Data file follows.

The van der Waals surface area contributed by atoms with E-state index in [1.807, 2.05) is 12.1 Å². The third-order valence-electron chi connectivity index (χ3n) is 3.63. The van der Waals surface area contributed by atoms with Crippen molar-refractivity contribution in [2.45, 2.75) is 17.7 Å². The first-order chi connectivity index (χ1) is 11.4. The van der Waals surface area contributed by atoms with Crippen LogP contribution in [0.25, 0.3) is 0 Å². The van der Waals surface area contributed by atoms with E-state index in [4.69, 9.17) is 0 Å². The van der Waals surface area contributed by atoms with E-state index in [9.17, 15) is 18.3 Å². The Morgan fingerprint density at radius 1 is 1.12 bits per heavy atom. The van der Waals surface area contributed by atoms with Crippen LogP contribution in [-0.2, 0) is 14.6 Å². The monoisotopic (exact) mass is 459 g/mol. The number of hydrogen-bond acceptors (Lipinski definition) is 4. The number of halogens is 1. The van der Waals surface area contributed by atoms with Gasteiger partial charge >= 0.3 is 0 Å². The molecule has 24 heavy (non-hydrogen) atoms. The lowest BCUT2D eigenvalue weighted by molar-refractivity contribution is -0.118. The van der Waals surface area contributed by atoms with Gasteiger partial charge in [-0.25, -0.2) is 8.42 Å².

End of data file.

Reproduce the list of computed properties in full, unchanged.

The van der Waals surface area contributed by atoms with E-state index in [1.807, 2.05) is 12.1 Å². The third-order valence-electron chi connectivity index (χ3n) is 3.63. The van der Waals surface area contributed by atoms with Crippen molar-refractivity contribution in [2.45, 2.75) is 17.7 Å². The first-order chi connectivity index (χ1) is 11.4. The van der Waals surface area contributed by atoms with Crippen LogP contribution in [0.25, 0.3) is 0 Å². The van der Waals surface area contributed by atoms with E-state index in [4.69, 9.17) is 0 Å². The van der Waals surface area contributed by atoms with E-state index in [9.17, 15) is 18.3 Å². The Morgan fingerprint density at radius 1 is 1.12 bits per heavy atom. The van der Waals surface area contributed by atoms with Crippen LogP contribution in [-0.2, 0) is 14.6 Å². The monoisotopic (exact) mass is 459 g/mol. The number of hydrogen-bond acceptors (Lipinski definition) is 4. The number of halogens is 1. The van der Waals surface area contributed by atoms with Gasteiger partial charge >= 0.3 is 0 Å². The molecule has 24 heavy (non-hydrogen) atoms. The lowest BCUT2D eigenvalue weighted by molar-refractivity contribution is -0.118. The van der Waals surface area contributed by atoms with Gasteiger partial charge in [-0.25, -0.2) is 8.42 Å².